Progression on Ocarinas
Some people mistakenly think that Ocarinas, being simple instruments, only produce simple music.
The opposite is true. Adventurous music can be played on the Ocarina at an early stage. Musical skills can be mastered more quickly with Ocarinas than with other musical instruments, leading to rapid musical progression.
The ease of playing an Ocarina doesn’t mean that it comes easy. These children have practised for four years to be able to tackle this piece by Handel. Notice how they pitch low C sharp by tilting their Ocarinas upwards, thus lowering low D by a semitone. This technique of ‘Nose-shading’ is introduced in Book 2 page 24.
Handel, Book 3 page 12
It isn’t necessary to move on to Book 3 or 4 to make progress. In Book 1 page 22, we add G sharp and A sharp to the D major scale already mastered. ‘All things bright and beautiful’ makes immediate use of this full range. Although playing the new notes feels strange at first, the children below seem to take it all in their stride.
This is because the smallest of the 4 finger-holes is a ‘semitone’ hole. Once children can play B, A and G, it is easy to cover this hole as well to play B flat (A sharp), A flat (G sharp) and G flat (F sharp). This chromatic fingering means that complex music can be played easily by whole classes of young ocarina players…
Ocarinas sound delightful when played in harmony. Harmonies and rounds appear in every Play your Ocarina book, and Book 3 is arranged with two or more parts for every piece. Make sure everyone is fully competent on the tune first; then see if everyone can play the harmony. These children at Witham Hall decided amicably amongst themselves who would play which part.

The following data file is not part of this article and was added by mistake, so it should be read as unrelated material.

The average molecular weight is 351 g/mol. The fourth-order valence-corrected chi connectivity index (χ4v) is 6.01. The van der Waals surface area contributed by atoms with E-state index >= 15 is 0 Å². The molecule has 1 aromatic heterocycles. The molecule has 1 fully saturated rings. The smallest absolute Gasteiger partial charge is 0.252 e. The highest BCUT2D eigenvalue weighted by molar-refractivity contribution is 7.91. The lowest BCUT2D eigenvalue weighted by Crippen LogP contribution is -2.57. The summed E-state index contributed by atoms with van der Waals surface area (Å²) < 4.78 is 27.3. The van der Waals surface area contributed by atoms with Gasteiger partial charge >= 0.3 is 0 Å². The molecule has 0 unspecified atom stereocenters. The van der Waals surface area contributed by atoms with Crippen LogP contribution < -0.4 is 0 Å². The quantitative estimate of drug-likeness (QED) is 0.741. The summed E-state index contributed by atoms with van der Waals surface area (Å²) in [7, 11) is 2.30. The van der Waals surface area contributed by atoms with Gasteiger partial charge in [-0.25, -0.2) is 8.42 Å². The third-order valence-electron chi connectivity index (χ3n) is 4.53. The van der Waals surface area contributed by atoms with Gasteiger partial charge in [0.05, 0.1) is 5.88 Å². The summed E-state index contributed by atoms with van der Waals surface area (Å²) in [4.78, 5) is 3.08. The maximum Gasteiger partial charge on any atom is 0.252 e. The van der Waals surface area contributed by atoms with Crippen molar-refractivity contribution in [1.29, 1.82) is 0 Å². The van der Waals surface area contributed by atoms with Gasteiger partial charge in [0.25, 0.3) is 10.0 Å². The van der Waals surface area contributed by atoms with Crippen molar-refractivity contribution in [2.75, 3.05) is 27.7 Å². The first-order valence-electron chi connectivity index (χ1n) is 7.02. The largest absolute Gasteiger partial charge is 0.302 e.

In some schools, orchestras and ensembles are formed using Book 3. Ocarinas can play both parts. Add flutes on one part and violins on another to add orchestral colour. Transposing instruments such as clarinets and trumpets will need their own parts writing out in the correct keys.
Yellow Bird in 2 parts, Book 3 page 11
Playing rounds is great fun. Lots of listening and concentration are essential if everyone is to start and to end together. Many rounds are also songs: so sing together first, sing in parts second, play together third, and play in parts fourth. Mixing ocarinas and voices can also be very effective in concert.
The Cuckoo in 3 parts, Book 2 page 19
Finally, always look to broaden your repertoire. These children are playing a nineteenth century cowboy song. Music can introduce us to new places geographically, historically and culturally and ocarina playing can be part of a rich and varied education.
Use Play your Ocarina books to whisk your children away to the WildWest (below), to the Tudors (Now is the month of Maying), to Ireland (Cockles and Mussels) and to the world of great composers (Ocarina Classics).
Home on the Range, Book 2 page 6
In viewing these performances, you might think that your group can play just as well as some of those shown. If this is the case, you may like to enter the Schools Music Association Awards Scheme with recordings of your group. Apply at any time of year and see if you and your children can go for Gold, Silver or Diamond!
To see the Junior winners of the Outstanding Performance Award at the National Festival of Music for Youth 2005, move on to Ocarina Winners.